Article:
We didn’t do a great job of building political oomph in Maryland these past four years, but the deck was stacked against us. By the middle of my term, all twelve board members were appointees of Republican governor Larry Hogan, who has faced a veto-proof Democratic majority in both legislative houses from day one, and who, sad to say, has never shown more than perfunctory interest in education reform. Yes, he made worthy school-choice proposals, most of which were ignored or swiftly shot down by legislators. In marked contrast to legendary “education governors” such as Lamar Alexander, Jim Hunt, and the two Bush brothers, however, I observed in Hogan neither a real strategy for getting much done in the education space nor any evident appetite for joint strategizing with his board members. In four years, I never even met the man! I understand, however, that legendary “education governors” like Alexander, Hunt, and the Bushes worked within very different legislative contexts,  so it’s possible that Maryland’s reform-averse environment factored into Hogan’s strategic calculus.

When our board took significant initiatives of its own, we ran into problems. Our new school-accountability plan under the Every Student Succeeds Act, which began with the merest hint during board conversations that perhaps the state should actually intervene in chronically failing schools, led to legislation designed to thwart any such move, claiming that our very words were a dire threat to local control. All major stakeholder groups—not just the powerful teachers unions, but also the school boards and superintendents’ groups—joined forces to block any assertive version of building-level accountability. This legislative blockade had happened before in Maryland, including back when long-serving state superintendent (Saint) Nancy Grasmick proposed outsourcing a few dire inner-city schools.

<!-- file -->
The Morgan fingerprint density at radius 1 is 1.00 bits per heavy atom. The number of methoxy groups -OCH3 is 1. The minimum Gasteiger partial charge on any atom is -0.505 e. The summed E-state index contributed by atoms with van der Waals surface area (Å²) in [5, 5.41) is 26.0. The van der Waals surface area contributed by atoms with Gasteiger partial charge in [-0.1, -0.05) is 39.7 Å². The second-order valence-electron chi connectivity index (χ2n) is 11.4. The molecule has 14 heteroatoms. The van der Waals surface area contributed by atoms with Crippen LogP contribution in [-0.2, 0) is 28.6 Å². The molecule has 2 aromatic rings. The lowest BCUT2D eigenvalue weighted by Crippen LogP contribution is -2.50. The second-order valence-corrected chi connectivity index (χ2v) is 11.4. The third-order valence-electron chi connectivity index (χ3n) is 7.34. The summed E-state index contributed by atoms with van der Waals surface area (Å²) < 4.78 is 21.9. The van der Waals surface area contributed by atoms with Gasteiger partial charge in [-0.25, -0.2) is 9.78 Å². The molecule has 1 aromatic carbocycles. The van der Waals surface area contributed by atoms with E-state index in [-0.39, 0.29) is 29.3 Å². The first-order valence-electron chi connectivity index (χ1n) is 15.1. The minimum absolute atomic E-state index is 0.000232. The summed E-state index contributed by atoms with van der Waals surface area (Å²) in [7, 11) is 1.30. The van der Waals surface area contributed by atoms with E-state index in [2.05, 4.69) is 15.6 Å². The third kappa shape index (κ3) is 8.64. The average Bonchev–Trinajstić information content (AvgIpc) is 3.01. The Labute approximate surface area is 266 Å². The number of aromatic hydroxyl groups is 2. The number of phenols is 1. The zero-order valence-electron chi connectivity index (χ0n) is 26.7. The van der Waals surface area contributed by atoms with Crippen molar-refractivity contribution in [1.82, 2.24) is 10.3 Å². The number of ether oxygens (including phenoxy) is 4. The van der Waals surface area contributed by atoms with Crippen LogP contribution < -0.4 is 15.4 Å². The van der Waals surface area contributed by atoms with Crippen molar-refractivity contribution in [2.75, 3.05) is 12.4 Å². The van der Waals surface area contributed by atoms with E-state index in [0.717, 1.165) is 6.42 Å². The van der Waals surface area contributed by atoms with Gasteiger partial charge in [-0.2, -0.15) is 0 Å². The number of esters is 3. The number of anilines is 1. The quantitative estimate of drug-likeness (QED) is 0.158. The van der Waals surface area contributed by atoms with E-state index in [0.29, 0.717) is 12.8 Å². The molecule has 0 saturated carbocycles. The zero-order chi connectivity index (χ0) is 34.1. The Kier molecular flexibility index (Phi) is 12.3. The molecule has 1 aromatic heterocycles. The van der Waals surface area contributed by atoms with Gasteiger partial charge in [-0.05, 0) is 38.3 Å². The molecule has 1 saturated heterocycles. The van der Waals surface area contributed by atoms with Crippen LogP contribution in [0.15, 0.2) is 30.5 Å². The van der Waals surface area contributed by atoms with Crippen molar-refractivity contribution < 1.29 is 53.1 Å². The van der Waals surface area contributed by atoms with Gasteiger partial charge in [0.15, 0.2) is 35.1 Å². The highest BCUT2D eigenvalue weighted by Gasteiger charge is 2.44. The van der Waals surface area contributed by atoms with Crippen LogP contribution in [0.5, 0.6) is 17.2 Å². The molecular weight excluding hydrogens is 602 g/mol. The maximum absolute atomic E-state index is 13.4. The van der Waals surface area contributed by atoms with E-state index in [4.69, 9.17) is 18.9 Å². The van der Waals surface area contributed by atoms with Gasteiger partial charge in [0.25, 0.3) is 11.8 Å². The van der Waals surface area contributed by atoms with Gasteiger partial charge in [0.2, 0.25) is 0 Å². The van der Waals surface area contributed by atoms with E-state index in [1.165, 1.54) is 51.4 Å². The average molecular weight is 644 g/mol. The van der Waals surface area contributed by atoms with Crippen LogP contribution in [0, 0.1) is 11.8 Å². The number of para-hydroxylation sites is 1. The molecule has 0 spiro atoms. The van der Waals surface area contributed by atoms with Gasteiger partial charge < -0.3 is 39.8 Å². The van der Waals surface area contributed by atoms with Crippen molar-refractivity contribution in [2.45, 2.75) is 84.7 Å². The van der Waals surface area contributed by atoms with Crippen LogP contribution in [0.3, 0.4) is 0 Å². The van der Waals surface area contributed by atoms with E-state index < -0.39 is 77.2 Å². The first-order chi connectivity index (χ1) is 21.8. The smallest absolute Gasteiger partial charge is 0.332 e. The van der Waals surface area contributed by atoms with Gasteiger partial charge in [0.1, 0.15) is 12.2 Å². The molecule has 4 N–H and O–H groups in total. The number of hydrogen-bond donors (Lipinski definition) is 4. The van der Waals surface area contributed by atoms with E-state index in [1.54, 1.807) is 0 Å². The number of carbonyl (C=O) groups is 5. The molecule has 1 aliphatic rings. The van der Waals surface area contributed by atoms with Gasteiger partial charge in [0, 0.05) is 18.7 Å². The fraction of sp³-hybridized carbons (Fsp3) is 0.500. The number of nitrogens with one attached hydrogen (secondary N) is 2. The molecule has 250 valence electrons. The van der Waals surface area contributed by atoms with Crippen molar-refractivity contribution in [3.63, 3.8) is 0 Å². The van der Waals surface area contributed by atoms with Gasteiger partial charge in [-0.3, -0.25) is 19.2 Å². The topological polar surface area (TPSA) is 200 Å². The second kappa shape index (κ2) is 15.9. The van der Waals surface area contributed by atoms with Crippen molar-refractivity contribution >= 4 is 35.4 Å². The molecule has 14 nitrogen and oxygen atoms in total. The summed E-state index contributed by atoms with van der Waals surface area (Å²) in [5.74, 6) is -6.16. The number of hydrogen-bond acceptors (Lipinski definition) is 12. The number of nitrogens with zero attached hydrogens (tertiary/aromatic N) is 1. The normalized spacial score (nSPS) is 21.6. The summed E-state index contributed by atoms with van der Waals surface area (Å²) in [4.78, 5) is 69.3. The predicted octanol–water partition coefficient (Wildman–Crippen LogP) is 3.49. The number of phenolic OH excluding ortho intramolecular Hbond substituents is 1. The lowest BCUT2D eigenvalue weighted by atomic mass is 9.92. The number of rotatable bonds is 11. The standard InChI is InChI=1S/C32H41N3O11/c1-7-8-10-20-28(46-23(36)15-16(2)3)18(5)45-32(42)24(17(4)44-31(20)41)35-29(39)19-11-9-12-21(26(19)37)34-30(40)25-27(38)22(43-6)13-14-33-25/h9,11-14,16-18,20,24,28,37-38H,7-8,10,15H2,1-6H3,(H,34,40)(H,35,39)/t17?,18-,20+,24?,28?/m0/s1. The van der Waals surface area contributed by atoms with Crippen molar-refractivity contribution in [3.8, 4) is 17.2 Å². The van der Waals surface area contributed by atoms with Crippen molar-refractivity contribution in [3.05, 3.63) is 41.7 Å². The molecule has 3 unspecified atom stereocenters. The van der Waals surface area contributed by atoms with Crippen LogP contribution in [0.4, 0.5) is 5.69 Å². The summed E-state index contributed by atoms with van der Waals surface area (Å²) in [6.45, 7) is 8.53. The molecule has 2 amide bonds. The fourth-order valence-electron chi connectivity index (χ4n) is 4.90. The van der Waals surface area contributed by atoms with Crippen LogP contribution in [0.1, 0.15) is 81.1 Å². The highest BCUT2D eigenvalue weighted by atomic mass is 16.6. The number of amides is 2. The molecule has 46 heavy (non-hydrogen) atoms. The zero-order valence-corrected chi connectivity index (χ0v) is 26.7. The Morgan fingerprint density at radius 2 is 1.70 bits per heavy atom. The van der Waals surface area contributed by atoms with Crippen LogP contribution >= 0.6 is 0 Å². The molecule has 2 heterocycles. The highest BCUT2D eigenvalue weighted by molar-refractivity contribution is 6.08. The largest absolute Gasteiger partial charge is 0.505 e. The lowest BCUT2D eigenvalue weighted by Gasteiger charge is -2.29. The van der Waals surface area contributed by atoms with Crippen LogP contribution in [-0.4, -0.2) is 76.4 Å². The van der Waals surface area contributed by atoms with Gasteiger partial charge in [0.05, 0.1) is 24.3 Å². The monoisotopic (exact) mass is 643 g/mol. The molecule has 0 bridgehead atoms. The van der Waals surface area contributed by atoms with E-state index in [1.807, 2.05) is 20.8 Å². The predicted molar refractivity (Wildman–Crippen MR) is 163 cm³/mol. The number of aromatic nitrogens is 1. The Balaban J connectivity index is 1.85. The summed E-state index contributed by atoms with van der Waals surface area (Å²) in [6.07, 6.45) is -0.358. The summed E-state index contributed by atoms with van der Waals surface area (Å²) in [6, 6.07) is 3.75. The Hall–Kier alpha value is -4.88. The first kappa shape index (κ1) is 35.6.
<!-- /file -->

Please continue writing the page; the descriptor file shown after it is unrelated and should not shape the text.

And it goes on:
In another realm, we had some support from legislators and local controllers but actually found ourselves battling the governor who named us. In that instance, business interests in Ocean City persuaded Hogan, whose enthusiasm for crowd-pleasing gestures has long been manifest, to vouchsafe the integrity of summer vacation by blocking any moves to lengthen the school year. Never mind that a huge number of less-than-proficient youngsters, many of them poor and minority, would benefit from more instructional time. Instead, he issued an executive order that essentially barred districts from opening school before Labor Day or remaining open after June 15. The initial order allowed waivers, however, and our board signaled that it would generously grant them. Hogan hastily revised his order to close that loophole. Here again, as with school accountability, we were doing our best to look after the interests of children but, here again, grownup priorities prevailed. (As I write—two years after that dust-up—legislators and Hogan are battling over whether to loosen the calendar restrictions.)

 

Second, be wary of the bureaucracy that nominally works for you. State education departments are as set in their ways and as attuned to traditional stakeholders and their interests as are schools and districts. The first response to any reform suggestion is sure to be some combination of “here’s why that would be really hard to do” and “let’s consult the stakeholders and get their reactions and ideas.” The state superintendent is somewhere in between, formally (in Maryland and many states) accountable to the board that hired him/her but also enmeshed in the state’s longstanding assumptions, obligations, bureaucratic procedures (and capacities), and intertwined educator-career paths.

As a board member, however, you are dependent on that very same bureaucracy—and superintendent—to supply you with information, prepare your briefing materials, develop the policy options, draft the regulations, meet with stakeholders, and much more. How, exactly, do you serve as an independent check on—much less a future-oriented change agent for—a sclerotic agency that supplies you with the very stuff you need to play that role?